Breast cancer risk factors
Conventional risk factors
Less conventional risk factors
Conventional risk factors
Conventional doctors admit that they cannot explain the cause of 70% of breast cancers. Current medicine says that 30% of cancers can be explained (1, 2, 5) by the following risk factors:
- Age. The risk of breast cancer rises with age.
- Sex. 99% of cases of breast cancer occur in women.
- Hereditary / family history (5% of cases).
- Prior cancers.
- Dietary factors:
- American diet (immigrants to USA who adopt the standard American diet suffer increasing rates of breast cancer). America has the highest proportion of genetically modified foods of all countries. It also has the highest level of fructose added to most foods as HFCS, with the majority of the population now being sugar-addicted.
- Fats (results of conventional studies seem to be inconclusive and conflicting). In Grow Youthful I show how polyunsaturated oils cause cancer.
- Vitamin D deficiency. (9, 14, 15, 16)
- Lack of brassica vegetables. Regular consumption of broccoli, cauliflower, cabbage, kale and Brussels sprouts significantly lowers the risk of breast cancer.
- No mushrooms. Apparently, regular consumption of mushrooms can lower the risk of breast cancer by 50%. Women who consume both mushrooms and green tea have a 90% lower incidence of breast cancer. (3,4)
- Alcohol. Women who drink 2-5 drinks daily have about 1.5 times the risk of non-drinkers.
- Iodine deficiency.
- Coffee may protect against breast cancer. (8)
- Obesity. (12)
- Exercise - lack of. (13)
- Hormonal factors. Phytoestrogens (xenoestrogens),
estrogen, insulin and
testosterone are associated with increasing cancer rates,
progesterone with lower rates. Factors which increase exposure to endogenous estrogens
and increase lifetime risk of developing breast cancer include not having children, delaying first childbirth, not breastfeeding, being overweight, (12) early menarche and late menopause. (5)
Hormonal replacement therapy (HRT) using synthetic proprietary hormones (rather than bio-identical hormones) substantially increases the risk of breast cancer.
Melatonin (7) is depleted through lack of deep sleep (on this page I explain how any light at night can cause melatonin level to plunge).
- Environment and pollution.
- Social and racial factors. Isolation, lack of close friends, lack of family support. One study showed that breast cancer patients who increased their social support reduced their risk of dying by an amazing 70%. (10) It doesn't matter whether that support is obtained from one or two close friends, many friends, or a partner - the benefits are still there. (11)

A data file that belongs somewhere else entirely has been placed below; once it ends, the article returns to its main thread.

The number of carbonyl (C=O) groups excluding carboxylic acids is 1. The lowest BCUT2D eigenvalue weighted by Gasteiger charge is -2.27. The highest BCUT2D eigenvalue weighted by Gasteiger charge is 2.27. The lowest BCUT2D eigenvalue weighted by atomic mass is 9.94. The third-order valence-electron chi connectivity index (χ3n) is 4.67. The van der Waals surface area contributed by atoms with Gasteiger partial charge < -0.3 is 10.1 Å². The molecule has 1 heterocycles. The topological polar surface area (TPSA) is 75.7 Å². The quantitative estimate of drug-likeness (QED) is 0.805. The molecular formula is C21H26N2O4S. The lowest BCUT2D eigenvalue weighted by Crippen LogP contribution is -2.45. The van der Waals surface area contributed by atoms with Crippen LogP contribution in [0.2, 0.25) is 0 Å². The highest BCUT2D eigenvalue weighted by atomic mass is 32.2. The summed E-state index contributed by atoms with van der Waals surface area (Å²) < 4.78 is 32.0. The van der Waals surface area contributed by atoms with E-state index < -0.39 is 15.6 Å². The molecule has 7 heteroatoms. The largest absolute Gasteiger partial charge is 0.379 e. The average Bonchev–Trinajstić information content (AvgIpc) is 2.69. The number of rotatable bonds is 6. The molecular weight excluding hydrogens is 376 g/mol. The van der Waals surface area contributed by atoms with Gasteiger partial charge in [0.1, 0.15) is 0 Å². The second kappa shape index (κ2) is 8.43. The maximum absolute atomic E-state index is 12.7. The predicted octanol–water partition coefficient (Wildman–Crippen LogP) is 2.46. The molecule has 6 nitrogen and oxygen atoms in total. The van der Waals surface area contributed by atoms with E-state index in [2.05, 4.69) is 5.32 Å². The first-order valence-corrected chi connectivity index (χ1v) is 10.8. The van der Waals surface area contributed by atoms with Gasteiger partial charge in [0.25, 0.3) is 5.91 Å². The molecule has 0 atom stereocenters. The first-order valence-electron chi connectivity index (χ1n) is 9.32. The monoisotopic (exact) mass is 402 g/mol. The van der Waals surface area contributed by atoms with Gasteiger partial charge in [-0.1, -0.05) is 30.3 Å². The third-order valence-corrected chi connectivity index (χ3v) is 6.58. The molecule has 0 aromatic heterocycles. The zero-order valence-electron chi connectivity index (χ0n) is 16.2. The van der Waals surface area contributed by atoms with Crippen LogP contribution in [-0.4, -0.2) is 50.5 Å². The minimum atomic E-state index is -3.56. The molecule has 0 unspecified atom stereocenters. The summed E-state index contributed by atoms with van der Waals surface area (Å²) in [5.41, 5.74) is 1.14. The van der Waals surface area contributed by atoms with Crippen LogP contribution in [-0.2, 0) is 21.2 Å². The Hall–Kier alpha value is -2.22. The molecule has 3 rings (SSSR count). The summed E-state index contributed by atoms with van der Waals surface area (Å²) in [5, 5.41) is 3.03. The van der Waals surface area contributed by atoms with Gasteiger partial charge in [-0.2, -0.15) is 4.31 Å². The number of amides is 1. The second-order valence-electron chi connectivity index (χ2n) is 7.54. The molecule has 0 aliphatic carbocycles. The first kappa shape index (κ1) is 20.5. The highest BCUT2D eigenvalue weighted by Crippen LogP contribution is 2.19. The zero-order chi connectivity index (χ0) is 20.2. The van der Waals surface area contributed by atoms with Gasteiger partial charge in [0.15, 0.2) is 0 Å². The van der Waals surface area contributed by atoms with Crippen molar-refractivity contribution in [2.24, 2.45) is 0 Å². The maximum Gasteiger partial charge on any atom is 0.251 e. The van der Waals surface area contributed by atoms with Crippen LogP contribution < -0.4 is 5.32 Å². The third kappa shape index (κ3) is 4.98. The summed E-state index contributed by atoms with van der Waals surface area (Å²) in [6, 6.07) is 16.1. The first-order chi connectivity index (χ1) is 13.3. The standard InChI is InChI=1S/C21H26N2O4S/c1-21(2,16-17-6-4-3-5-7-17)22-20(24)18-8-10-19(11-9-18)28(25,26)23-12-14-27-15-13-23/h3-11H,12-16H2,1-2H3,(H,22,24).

Less conventional risk factors
- Lack of sunlight. Living indoors most of the time. Being exposed to artificial light, primariy in the blue spectrum, for large parts of the day. Get more sunlight. Get out in the sun, get lots of natural sunlight into your eyes and onto your skin all over your body for hours every day. Eat in the sunlight. Walk and exercise in the sunlight. If you are living in a high latitude and suffering badly from your illness, you may have to move to a location closer to the equator (less than 20 degrees latitude). To test how successful sunlight is, try to have your next holiday or vacation in a place close to the equator. Spend your days outdoors. Get up and out of bed so you can watch the sunrise. Do not wear sunglasses. Do not use sunscreens. Of course, take care not to get sunburned or even slightly red. (14, 15)
As an example of the evidence from many research projects, a study published in 2018 showed that women with good levels of vitamin D from sunlight were 80% less likely to have breast cancer. (16)
- Virus. It is likely that there is a viral cause to many cancers. For example, human papillomavirus and polyomavirus are associated with several types of cancer including breast cancer.
- Not having children or having them after age 30 slightly raises the risk.
- Not breastfeeding. Studies have shown that breastfeeding slightly lowers breast cancer risk, especially if breastfeeding continues for at least 1.5-2 years.
- Early menarche or menopause.
- Radiation. Exposure to X-rays or radiation cancer treatment early in life, particularly during the teens. See 4G and 5G EMF radiation.
- Recent use of birth control pills. Women who stopped using the pill more than 10 years previously do not seem to have any additional risk.
Bras may be a risk factor for breast cancer. Surprisingly, the conventional medical list of risk factors does not consider what to me is an obvious candidate - the wearing of a bra for long periods each day. There are certain points around the body where the wearing of tight clothing may constrain the flow of the lymphatic system, and a bra around the breasts is the most susceptible point of all.
It could be that bras are the risk factor that could explain the missing 70% of causes of breast cancer (lack of regular sunlight on the skin and in the eyes is the other one). The bra factor needs further research, rather than outright rejection.